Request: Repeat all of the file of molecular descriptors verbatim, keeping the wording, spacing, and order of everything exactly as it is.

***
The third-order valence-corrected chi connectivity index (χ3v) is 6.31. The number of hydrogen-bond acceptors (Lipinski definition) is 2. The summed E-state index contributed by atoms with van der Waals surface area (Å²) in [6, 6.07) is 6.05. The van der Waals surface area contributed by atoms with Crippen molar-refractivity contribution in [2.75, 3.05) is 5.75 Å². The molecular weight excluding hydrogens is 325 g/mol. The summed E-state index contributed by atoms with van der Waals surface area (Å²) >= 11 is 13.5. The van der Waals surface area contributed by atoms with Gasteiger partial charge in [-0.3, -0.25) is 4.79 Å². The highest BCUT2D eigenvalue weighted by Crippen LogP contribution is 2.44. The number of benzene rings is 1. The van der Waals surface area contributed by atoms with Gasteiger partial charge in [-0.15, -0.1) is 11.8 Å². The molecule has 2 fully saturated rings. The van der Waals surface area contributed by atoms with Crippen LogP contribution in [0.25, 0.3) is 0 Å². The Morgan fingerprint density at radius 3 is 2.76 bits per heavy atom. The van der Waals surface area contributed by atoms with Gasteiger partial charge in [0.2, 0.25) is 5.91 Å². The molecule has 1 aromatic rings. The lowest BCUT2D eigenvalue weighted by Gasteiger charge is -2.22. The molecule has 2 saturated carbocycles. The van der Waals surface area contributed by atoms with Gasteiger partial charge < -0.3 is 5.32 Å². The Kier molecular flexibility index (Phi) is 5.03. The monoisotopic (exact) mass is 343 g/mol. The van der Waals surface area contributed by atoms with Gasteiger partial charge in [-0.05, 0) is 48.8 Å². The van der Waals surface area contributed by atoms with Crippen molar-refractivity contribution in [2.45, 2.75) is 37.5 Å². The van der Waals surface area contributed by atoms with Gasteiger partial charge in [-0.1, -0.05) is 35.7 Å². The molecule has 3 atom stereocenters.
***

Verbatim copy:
The third-order valence-corrected chi connectivity index (χ3v) is 6.31. The number of hydrogen-bond acceptors (Lipinski definition) is 2. The summed E-state index contributed by atoms with van der Waals surface area (Å²) in [6, 6.07) is 6.05. The van der Waals surface area contributed by atoms with Crippen molar-refractivity contribution in [2.75, 3.05) is 5.75 Å². The molecular weight excluding hydrogens is 325 g/mol. The summed E-state index contributed by atoms with van der Waals surface area (Å²) >= 11 is 13.5. The van der Waals surface area contributed by atoms with Gasteiger partial charge in [-0.3, -0.25) is 4.79 Å². The highest BCUT2D eigenvalue weighted by Crippen LogP contribution is 2.44. The number of benzene rings is 1. The van der Waals surface area contributed by atoms with Gasteiger partial charge in [-0.15, -0.1) is 11.8 Å². The molecule has 2 fully saturated rings. The van der Waals surface area contributed by atoms with Crippen LogP contribution in [0.25, 0.3) is 0 Å². The Morgan fingerprint density at radius 3 is 2.76 bits per heavy atom. The van der Waals surface area contributed by atoms with Gasteiger partial charge in [0.2, 0.25) is 5.91 Å². The molecule has 1 aromatic rings. The lowest BCUT2D eigenvalue weighted by Gasteiger charge is -2.22. The molecule has 2 saturated carbocycles. The van der Waals surface area contributed by atoms with Gasteiger partial charge < -0.3 is 5.32 Å². The Kier molecular flexibility index (Phi) is 5.03. The monoisotopic (exact) mass is 343 g/mol. The van der Waals surface area contributed by atoms with Gasteiger partial charge in [-0.05, 0) is 48.8 Å². The van der Waals surface area contributed by atoms with Crippen molar-refractivity contribution in [2.45, 2.75) is 37.5 Å². The van der Waals surface area contributed by atoms with Gasteiger partial charge in [-0.1, -0.05) is 35.7 Å². The molecule has 3 atom stereocenters.